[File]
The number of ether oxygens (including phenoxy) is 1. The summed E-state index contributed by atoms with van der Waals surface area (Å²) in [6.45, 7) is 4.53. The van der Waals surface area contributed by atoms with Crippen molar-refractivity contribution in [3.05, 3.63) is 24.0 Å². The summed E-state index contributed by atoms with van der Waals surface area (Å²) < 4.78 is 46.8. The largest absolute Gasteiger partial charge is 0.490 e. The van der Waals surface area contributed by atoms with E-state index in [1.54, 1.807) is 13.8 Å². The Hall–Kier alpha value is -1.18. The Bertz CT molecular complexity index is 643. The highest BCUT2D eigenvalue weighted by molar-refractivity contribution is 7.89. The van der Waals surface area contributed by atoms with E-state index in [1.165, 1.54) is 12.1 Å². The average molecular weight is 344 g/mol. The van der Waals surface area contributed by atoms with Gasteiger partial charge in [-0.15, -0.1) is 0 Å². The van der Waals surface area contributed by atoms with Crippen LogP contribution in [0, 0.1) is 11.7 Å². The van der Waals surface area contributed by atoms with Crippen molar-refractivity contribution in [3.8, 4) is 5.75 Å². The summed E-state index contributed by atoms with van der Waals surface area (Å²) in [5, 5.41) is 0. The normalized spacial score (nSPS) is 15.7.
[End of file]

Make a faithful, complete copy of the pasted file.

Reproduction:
The number of ether oxygens (including phenoxy) is 1. The summed E-state index contributed by atoms with van der Waals surface area (Å²) in [6.45, 7) is 4.53. The van der Waals surface area contributed by atoms with Crippen molar-refractivity contribution in [3.05, 3.63) is 24.0 Å². The summed E-state index contributed by atoms with van der Waals surface area (Å²) < 4.78 is 46.8. The largest absolute Gasteiger partial charge is 0.490 e. The van der Waals surface area contributed by atoms with E-state index in [1.54, 1.807) is 13.8 Å². The Hall–Kier alpha value is -1.18. The Bertz CT molecular complexity index is 643. The highest BCUT2D eigenvalue weighted by molar-refractivity contribution is 7.89. The van der Waals surface area contributed by atoms with E-state index in [1.165, 1.54) is 12.1 Å². The average molecular weight is 344 g/mol. The van der Waals surface area contributed by atoms with Gasteiger partial charge in [-0.15, -0.1) is 0 Å². The van der Waals surface area contributed by atoms with Crippen LogP contribution in [0, 0.1) is 11.7 Å². The van der Waals surface area contributed by atoms with Crippen molar-refractivity contribution in [3.8, 4) is 5.75 Å². The summed E-state index contributed by atoms with van der Waals surface area (Å²) in [5, 5.41) is 0. The normalized spacial score (nSPS) is 15.7.